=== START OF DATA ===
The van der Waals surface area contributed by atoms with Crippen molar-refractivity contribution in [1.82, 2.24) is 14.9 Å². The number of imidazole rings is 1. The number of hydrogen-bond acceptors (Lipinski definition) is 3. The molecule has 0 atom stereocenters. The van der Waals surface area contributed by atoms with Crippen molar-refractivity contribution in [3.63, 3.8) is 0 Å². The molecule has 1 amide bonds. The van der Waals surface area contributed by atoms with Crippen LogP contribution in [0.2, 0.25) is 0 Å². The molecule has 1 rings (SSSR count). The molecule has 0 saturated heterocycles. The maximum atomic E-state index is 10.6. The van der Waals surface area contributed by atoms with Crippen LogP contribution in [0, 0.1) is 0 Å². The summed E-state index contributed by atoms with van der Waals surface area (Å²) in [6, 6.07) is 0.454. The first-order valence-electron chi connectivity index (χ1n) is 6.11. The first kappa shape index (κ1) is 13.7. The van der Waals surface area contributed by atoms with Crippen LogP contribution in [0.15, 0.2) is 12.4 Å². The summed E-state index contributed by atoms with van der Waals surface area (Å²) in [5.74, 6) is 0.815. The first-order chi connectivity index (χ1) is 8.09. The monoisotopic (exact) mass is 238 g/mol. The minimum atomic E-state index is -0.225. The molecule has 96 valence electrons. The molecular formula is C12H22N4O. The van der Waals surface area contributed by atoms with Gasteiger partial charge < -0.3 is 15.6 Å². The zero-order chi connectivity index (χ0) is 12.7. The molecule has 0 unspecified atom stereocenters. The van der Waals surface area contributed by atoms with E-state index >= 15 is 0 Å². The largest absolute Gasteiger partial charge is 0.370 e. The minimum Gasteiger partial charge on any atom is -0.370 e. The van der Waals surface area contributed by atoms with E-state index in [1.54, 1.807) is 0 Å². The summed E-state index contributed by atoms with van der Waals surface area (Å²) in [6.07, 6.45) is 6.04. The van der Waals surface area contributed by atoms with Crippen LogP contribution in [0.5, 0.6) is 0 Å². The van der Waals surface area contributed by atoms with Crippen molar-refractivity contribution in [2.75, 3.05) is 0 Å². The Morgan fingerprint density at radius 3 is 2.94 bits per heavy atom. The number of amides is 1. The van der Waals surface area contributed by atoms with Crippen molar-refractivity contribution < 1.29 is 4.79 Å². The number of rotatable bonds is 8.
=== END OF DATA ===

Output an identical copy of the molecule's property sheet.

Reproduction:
The van der Waals surface area contributed by atoms with Crippen molar-refractivity contribution in [1.82, 2.24) is 14.9 Å². The number of imidazole rings is 1. The number of hydrogen-bond acceptors (Lipinski definition) is 3. The molecule has 0 atom stereocenters. The van der Waals surface area contributed by atoms with Crippen molar-refractivity contribution in [3.63, 3.8) is 0 Å². The molecule has 1 amide bonds. The van der Waals surface area contributed by atoms with Crippen LogP contribution in [0.2, 0.25) is 0 Å². The molecule has 1 rings (SSSR count). The molecule has 0 saturated heterocycles. The maximum atomic E-state index is 10.6. The van der Waals surface area contributed by atoms with Crippen LogP contribution in [0, 0.1) is 0 Å². The summed E-state index contributed by atoms with van der Waals surface area (Å²) in [6, 6.07) is 0.454. The first-order valence-electron chi connectivity index (χ1n) is 6.11. The first kappa shape index (κ1) is 13.7. The van der Waals surface area contributed by atoms with Crippen LogP contribution in [0.15, 0.2) is 12.4 Å². The summed E-state index contributed by atoms with van der Waals surface area (Å²) in [5.74, 6) is 0.815. The first-order chi connectivity index (χ1) is 8.09. The monoisotopic (exact) mass is 238 g/mol. The minimum atomic E-state index is -0.225. The molecule has 96 valence electrons. The molecular formula is C12H22N4O. The van der Waals surface area contributed by atoms with Gasteiger partial charge < -0.3 is 15.6 Å². The zero-order chi connectivity index (χ0) is 12.7. The molecule has 0 unspecified atom stereocenters. The van der Waals surface area contributed by atoms with E-state index >= 15 is 0 Å². The largest absolute Gasteiger partial charge is 0.370 e. The minimum Gasteiger partial charge on any atom is -0.370 e. The van der Waals surface area contributed by atoms with E-state index in [1.54, 1.807) is 0 Å². The summed E-state index contributed by atoms with van der Waals surface area (Å²) in [6.07, 6.45) is 6.04. The van der Waals surface area contributed by atoms with Crippen LogP contribution in [0.5, 0.6) is 0 Å². The van der Waals surface area contributed by atoms with Crippen molar-refractivity contribution in [2.75, 3.05) is 0 Å². The Morgan fingerprint density at radius 3 is 2.94 bits per heavy atom. The number of amides is 1. The van der Waals surface area contributed by atoms with Crippen molar-refractivity contribution < 1.29 is 4.79 Å². The number of rotatable bonds is 8.